- How much is it costing in time to maintain the blog? This can be a difficult question to answer, especially for hobby bloggers who may not be blogging for bucks. But for those who are doing it as a business or to gain business, this can be a significant dollar outlay, especially if staff members are assigned to the task. Micro business and small business owners who blog could be forfeiting income that could be gained from simply upping their sales efforts instead of blogging. Figuring an hourly rate of income will be very revealing in determining the labor cost associated with a blog. And that cost could be very high!
- Are those writing the blog suffering from burnout? Whether those writing a blog are staff members or the business owners, blogging can be a job in itself! Trying to squeeze in writing a blog post or two while serving customers, operating the business and pursuing sales can be exhausting. This multitasking can make the blogger less effective in their primary tasks. An alternative would be to hire outside writing help. But that will be trading a time cost for a dollars cost.
- Is the blog generating income? For hobby bloggers who are simply publishing to connect with like-minded individuals, income may be an afterthought. But for those who blog for business reasons—either as a separate profit center or to generate sales leads—income or leads generated is a critical factor in a continue/close decision process. Even if it is generating income, is it enough to cover the myriad of expenses?
- Is the blog an effective sales funnel? Similar to the income question, is the blog funneling traffic and potential buyers to the business, either online or offline? If not, the blog can become a financial drain.
- Is the blog's topic lifespan limited? Blogs that center around a specific news topic, event or technology can have a limited lifespan. For example, writing a blog completely dedicated to a specific smartphone style or model will only be relevant as long as that model exists. It may have some historical value after the model is retired, but it will be unlikely to generate much news and blog post inspiration in the years ahead, giving it limited ROI (return on investment).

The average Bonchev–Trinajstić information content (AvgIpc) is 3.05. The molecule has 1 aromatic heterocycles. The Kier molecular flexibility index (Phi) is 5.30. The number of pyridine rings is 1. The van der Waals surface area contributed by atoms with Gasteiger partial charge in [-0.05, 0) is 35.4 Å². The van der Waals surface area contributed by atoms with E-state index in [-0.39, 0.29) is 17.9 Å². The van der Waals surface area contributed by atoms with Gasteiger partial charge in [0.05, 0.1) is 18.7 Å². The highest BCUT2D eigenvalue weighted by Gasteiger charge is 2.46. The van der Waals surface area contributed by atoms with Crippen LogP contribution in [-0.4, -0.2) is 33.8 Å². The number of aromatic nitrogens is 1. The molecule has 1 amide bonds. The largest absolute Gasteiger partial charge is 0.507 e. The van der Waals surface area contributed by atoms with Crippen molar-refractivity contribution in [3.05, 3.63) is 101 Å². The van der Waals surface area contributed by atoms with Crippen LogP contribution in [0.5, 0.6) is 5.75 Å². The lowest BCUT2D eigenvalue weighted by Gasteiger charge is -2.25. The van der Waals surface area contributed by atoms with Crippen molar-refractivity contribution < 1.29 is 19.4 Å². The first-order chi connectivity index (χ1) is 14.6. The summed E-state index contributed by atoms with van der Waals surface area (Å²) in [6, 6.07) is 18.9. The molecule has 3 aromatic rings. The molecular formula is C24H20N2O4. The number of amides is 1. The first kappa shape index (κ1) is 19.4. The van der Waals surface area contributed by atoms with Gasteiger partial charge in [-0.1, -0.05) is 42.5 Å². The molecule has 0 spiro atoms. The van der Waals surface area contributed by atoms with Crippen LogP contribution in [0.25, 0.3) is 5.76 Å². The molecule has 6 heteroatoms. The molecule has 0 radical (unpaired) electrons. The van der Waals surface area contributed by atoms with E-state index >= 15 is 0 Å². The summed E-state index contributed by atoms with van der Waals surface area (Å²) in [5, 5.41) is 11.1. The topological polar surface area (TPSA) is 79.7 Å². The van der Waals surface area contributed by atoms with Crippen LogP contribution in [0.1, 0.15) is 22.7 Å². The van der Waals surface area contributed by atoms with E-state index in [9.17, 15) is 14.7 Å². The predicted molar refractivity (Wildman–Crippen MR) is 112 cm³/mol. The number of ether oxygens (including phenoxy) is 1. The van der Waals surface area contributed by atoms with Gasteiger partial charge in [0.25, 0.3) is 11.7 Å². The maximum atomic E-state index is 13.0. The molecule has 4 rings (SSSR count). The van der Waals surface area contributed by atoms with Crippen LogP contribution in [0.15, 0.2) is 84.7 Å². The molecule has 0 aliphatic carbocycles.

- Is the blog topic trending steady or going upward? Similar to a blog's topic lifespan just discussed, the topic's trending should be considered. Even if the topic has a long potential lifespan or is an "evergreen" topic, it may drop off in terms of interest over time as public interest or attitudes change. If topic interest is slipping, pumping significant investment into it may be counterproductive.
- Is the blog's topic scalable? Super niche topics might be able to be covered in a few blog posts. So is it worth launching and maintaining an entire blog to publish this information? Probably not. Might be better to publish as a subtopic of a larger, more general blog or even as guest posts on a related blog.
The Case For and Against Dead Blogs
"Why not just leave the blog sit there? The information is still relevant and I might show up in a search."
Valid point! Indeed, the information presented on an inactive blog may be relevant for years. So there is a case to keep a blog open for that very reason, especially if some posts have had a lot of traffic and have been effective in the past. But the following need to be considered:
- Cost. If not using one of the free blog platforms, there will be costs to maintain the domains, hosting, etc., even if no one continues to post. Is it worth a few hundred dollars a year to keep that blog active? Are the sales leads or advertising revenue from an inactive blog enough to cover the costs of continuing to host it?
- Image. An old, never updated website or blog can send a negative "we don't care" message to visitors... and potential customers.
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© 2014 Heidi Thorne